digitalWrite(side2, HIGH); 
     digitalWrite(side1, HIGH);
     delay(5);
     for (int i = 0; i < 10; i++){
       sensorValue4 = analogRead(contact);
     }

     Serial.print(sensorValue1);
     Serial.print(",");
     Serial.print(sensorValue2);
     Serial.print(",");
     Serial.print(sensorValue3);
     Serial.print(",");
     Serial.print(sensorValue4);
     Serial.println();
   }

This is the Processing code for the construction of the graph.

<!-- language: java -->

   import processing.serial.*;


   Serial myPort;  // The serial port
   int maxNumberOfSensors = 4;   
   float[] sensorValues = new float[maxNumberOfSensors];
   float sensorValueX;
   float sensorValueX1;
   float sensorValueY;
   float sensorValueY1;
   int scaleValue = 2;

   void setup () {
     size(600, 600);  // set up the window to whatever size you want
     //println(Serial.list());  // List all the available serial ports
     String portName = "COM5";
     myPort = new Serial(this, portName, 9600);
     myPort.clear();
     myPort.bufferUntil('\n');  // don't generate a serialEvent() until you get a newline (\n) byte
     background(255);    // set inital background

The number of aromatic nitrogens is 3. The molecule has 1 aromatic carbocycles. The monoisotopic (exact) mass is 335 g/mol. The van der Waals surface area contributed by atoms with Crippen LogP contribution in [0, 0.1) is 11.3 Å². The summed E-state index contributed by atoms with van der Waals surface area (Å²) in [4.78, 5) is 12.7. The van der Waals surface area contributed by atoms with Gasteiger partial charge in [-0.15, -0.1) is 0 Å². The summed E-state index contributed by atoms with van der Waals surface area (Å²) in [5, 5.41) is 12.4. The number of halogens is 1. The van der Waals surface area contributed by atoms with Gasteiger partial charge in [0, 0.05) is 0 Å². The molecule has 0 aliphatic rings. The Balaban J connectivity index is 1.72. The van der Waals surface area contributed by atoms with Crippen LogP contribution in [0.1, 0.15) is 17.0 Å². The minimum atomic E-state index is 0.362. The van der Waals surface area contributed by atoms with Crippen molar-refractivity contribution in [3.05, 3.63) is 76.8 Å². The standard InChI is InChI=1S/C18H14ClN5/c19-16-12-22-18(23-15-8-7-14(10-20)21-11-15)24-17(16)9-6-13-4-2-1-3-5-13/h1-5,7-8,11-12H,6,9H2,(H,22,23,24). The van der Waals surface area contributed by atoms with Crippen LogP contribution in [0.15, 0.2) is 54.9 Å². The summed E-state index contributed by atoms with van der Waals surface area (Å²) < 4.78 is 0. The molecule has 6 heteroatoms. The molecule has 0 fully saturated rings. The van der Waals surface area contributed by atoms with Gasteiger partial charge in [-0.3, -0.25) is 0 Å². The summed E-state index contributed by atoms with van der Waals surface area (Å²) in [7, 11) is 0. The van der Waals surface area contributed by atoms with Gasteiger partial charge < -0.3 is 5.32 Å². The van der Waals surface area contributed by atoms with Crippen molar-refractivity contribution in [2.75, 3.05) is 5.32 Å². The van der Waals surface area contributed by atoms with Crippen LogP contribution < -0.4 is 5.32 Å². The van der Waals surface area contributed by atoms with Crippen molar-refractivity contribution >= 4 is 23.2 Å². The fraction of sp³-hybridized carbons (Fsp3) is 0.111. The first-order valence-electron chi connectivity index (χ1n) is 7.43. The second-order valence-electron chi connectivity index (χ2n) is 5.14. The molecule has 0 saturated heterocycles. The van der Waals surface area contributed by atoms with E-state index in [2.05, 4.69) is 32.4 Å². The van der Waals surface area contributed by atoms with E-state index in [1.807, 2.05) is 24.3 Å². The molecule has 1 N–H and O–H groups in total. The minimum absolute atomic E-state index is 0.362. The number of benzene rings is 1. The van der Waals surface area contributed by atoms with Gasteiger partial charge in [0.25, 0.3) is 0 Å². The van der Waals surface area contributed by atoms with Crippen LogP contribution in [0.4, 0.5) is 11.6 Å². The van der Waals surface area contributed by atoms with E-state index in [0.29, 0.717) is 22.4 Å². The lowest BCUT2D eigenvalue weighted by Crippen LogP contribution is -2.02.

smooth();  // turn on antialiasing
   }


   void draw () {
     //background(255);
     //noFill();
     fill(100,100,100,100);
     ellipse(height,0, scaleValue*sensorValues[0], scaleValue*sensorValues[0]);
 
     ellipse(0,width, scaleValue*sensorValues[1], scaleValue*sensorValues[1]);
     ellipse(height,width, scaleValue*sensorValues[2], scaleValue*sensorValues[2]);
     ellipse(0,0, scaleValue*sensorValues[3], scaleValue*sensorValues[3]);
     //ellipse(sensorValueY, sensorValueX, 10,10);
     //println(sensorValueY,sensorValueX);
     sensorValueX = ((sensorValues[3]*sensorValues[3])-(sensorValues[2]*sensorValues[2])+600*600)/2000;
     sensorValueX1 = ((sensorValues[0]*sensorValues[0])-(sensorValues[1]*sensorValues[1])+600*600)/2000;
   sensorValueY = ((sensorValues[3]*sensorValues[3])-(sensorValues[2]*sensorValues[2])+(600*600))/2000;